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The New Jersey Thoroughbred Horsemen’s Association has appealed a panel of jurists to deliberate over whether they should come together and involve themselves in a restitution dispute between the horsemen and the NCAA, NBA, NFL, and MLB. A conference is expected to be held on May 15th.
New Jersey’s horsemen are seeking damages from the top four major sports leagues and the NCAA, as they received an injunction to keep them from taking bets for four years. The horsemen believe they are owed for being unable to operate their own sportsbook at Monmouth Park while the case was being passed through the system.
In 2014 New Jersey passed a law allowing sports betting, despite courts previously stating that the law was invalid. The law triggered the NBA, MLB, NFL, and NCAA to seek an order which barred the state from accepting bets. Sports betting did not become fully legal in New Jersey until 2018.
After seeking an injunction and putting up a $3.4 million bond in 2014 by the leagues, a federal appellate court stated that the horsemen were entitled to that money and interest generated. It will take four of the nine justices to agree for a panel to hear the case.
The horsemen argue that since the injunction kept them from being able to take bets, the plaintiffs are responsible for paying about $150 million in damages, which is the estimated amount the track would have made over the timeframe in question.
The New Jersey Thoroughbred Horsemen’s Association cited research by a partner at research firm Eilers and Krejcik that stated the sportsbook would have earned approximately $10.2 million through the month of the restraining order.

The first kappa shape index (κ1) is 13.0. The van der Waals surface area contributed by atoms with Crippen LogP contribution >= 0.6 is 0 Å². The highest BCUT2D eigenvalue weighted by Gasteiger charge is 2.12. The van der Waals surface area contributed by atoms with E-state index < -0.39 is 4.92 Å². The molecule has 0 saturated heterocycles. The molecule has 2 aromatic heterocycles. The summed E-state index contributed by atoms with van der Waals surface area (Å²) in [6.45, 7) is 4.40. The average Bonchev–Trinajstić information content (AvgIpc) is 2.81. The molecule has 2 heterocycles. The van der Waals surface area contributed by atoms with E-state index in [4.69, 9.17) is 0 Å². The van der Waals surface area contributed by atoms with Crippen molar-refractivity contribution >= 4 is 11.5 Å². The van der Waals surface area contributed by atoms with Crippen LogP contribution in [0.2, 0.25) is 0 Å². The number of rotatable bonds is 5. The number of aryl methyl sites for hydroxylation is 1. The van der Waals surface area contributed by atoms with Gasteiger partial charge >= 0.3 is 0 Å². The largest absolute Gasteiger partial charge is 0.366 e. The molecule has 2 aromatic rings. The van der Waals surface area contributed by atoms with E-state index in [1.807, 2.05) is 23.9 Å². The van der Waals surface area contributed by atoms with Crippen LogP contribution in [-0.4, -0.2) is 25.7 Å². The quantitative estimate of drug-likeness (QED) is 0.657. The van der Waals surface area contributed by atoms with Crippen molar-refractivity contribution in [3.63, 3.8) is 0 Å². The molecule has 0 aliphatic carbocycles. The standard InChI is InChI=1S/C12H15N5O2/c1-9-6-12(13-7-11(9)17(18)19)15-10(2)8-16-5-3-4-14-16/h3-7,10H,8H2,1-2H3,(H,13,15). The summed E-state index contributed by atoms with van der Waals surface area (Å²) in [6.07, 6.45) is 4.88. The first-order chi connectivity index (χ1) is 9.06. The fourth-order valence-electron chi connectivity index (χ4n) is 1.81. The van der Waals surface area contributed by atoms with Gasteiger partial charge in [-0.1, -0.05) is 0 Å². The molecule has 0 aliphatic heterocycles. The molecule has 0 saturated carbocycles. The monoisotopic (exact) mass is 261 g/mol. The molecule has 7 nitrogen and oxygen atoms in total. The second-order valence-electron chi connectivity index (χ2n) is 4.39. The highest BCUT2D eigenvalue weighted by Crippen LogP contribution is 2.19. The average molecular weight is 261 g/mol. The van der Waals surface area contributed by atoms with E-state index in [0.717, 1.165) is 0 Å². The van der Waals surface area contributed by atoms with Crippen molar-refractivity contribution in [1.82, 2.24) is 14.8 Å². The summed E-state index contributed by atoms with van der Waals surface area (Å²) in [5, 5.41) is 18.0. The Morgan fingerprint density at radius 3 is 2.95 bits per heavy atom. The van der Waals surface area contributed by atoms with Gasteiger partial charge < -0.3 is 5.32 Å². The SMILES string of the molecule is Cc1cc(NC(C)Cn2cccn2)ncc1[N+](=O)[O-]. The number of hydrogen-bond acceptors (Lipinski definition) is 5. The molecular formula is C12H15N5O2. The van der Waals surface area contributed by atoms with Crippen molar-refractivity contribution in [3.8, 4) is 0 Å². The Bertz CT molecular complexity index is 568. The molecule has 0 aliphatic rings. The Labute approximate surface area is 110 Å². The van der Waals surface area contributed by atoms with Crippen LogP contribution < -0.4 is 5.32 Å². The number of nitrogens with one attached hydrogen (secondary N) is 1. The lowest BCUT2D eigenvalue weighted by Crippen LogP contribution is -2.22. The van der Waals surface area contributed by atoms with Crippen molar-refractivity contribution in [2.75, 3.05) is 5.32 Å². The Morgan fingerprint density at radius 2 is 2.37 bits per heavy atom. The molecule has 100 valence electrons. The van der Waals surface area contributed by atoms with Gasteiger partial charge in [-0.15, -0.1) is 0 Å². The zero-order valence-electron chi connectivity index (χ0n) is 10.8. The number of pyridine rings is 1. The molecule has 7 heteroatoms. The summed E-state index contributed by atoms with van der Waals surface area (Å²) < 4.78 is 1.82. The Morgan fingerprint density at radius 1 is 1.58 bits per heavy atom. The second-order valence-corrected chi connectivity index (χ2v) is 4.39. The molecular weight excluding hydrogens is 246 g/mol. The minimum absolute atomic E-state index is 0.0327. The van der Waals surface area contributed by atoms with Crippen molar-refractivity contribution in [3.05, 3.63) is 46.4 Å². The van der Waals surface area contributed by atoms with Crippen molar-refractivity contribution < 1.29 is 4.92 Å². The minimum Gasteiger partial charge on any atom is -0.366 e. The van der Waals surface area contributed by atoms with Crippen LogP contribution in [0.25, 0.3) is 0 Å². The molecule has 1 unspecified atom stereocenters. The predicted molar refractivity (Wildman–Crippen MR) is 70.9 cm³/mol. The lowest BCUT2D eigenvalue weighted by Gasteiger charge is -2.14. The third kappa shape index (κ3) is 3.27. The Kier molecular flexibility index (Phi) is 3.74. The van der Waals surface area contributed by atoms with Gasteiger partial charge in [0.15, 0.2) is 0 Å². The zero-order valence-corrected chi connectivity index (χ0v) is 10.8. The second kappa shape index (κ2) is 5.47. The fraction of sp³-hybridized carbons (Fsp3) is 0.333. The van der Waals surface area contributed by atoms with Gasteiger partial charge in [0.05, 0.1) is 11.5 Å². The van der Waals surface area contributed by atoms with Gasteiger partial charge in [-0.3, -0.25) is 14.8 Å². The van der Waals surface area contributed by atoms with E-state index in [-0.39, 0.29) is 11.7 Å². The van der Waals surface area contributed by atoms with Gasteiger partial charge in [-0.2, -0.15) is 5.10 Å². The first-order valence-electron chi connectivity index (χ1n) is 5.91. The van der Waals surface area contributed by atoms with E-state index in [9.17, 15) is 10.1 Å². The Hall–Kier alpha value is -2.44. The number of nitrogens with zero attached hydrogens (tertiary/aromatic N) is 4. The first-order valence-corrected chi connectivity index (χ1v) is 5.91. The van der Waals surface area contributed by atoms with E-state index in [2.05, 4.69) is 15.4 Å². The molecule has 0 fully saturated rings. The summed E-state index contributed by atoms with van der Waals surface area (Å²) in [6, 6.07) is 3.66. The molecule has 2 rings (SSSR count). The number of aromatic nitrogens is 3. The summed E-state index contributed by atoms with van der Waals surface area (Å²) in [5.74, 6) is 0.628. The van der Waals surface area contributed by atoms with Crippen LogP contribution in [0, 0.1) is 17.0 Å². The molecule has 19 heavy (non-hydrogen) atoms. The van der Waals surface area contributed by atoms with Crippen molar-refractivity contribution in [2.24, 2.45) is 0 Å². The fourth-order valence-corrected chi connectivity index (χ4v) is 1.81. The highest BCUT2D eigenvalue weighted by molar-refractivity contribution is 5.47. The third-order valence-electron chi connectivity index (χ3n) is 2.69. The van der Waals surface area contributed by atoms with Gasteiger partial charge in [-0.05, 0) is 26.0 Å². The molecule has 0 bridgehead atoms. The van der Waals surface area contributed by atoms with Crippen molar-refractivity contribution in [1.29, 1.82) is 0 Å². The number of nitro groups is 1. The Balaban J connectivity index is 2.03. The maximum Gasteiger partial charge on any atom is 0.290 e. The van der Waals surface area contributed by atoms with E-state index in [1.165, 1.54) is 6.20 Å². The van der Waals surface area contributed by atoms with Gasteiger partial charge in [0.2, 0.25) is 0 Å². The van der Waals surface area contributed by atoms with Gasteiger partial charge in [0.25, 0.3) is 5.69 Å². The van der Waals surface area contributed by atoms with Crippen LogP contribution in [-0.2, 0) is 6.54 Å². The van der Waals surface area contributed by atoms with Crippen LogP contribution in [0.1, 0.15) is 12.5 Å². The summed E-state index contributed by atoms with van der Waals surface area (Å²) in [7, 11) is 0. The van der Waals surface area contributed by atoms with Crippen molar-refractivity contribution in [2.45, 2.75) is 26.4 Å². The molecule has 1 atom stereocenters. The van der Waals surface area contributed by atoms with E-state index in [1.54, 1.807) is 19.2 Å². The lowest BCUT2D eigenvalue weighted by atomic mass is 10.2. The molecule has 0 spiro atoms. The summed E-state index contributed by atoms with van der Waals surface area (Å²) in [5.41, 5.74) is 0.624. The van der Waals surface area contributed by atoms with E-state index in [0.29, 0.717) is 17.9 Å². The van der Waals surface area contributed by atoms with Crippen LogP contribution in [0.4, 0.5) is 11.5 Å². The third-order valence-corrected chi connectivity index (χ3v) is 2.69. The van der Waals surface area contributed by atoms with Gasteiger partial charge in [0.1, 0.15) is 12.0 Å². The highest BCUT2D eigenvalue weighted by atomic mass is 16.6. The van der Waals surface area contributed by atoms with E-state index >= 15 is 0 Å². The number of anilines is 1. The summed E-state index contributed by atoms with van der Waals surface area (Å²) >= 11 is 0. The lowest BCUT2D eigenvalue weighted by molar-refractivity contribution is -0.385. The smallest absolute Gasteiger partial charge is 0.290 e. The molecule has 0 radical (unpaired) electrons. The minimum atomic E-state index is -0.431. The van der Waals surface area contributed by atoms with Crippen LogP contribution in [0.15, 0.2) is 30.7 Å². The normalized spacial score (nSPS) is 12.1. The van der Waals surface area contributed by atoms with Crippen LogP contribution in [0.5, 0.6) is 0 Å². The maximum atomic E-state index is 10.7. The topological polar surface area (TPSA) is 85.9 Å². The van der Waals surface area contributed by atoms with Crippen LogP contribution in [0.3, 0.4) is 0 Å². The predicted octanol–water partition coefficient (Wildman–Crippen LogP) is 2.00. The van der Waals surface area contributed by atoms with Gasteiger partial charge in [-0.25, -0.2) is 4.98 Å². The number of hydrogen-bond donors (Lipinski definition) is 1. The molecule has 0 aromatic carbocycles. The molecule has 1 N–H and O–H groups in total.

From 22 November 2014 to 14 May 2018, sports betting at Monmouth Park would have generated an estimated $139.7 million. Thus meeting the $150 million they seek.
Not content to declare victory, respondent demanded millions of dollars in damages on the theory that it was ‘wrongfully restrained’ for 28 days by the 2014 TRO,” the leagues’ March 9 petition stated.
Bound by precedent, the major leagues argue that the district judge who made the 2014 injunction made the correct ruling. The leagues filed their request to the Supreme Court to review the lower court’s decision.
An argument has been made by the New Jersey horsemen that the Supreme Court’s involvement is unnecessary at this point in time. The horsemen statement read:
The mere ‘fact’ that a judgment of the lower courts is not a final one is ‘itself alone’ ‘sufficient ground for the denial’ of the petition.
The horsemen claim that the next step for the district court is to determine an award amount, and for that amount to pass through the appeals process to the Supreme Court.
Christian Jope is a writer, social media strategist, and data analyst. A Queen’s University Alumni, Christian is an author and social media strategist with Raptors Cage, while also working closely with MLSE and Canada Basketball through community-driven events.
Email: [email protected]More info on Christian Jope
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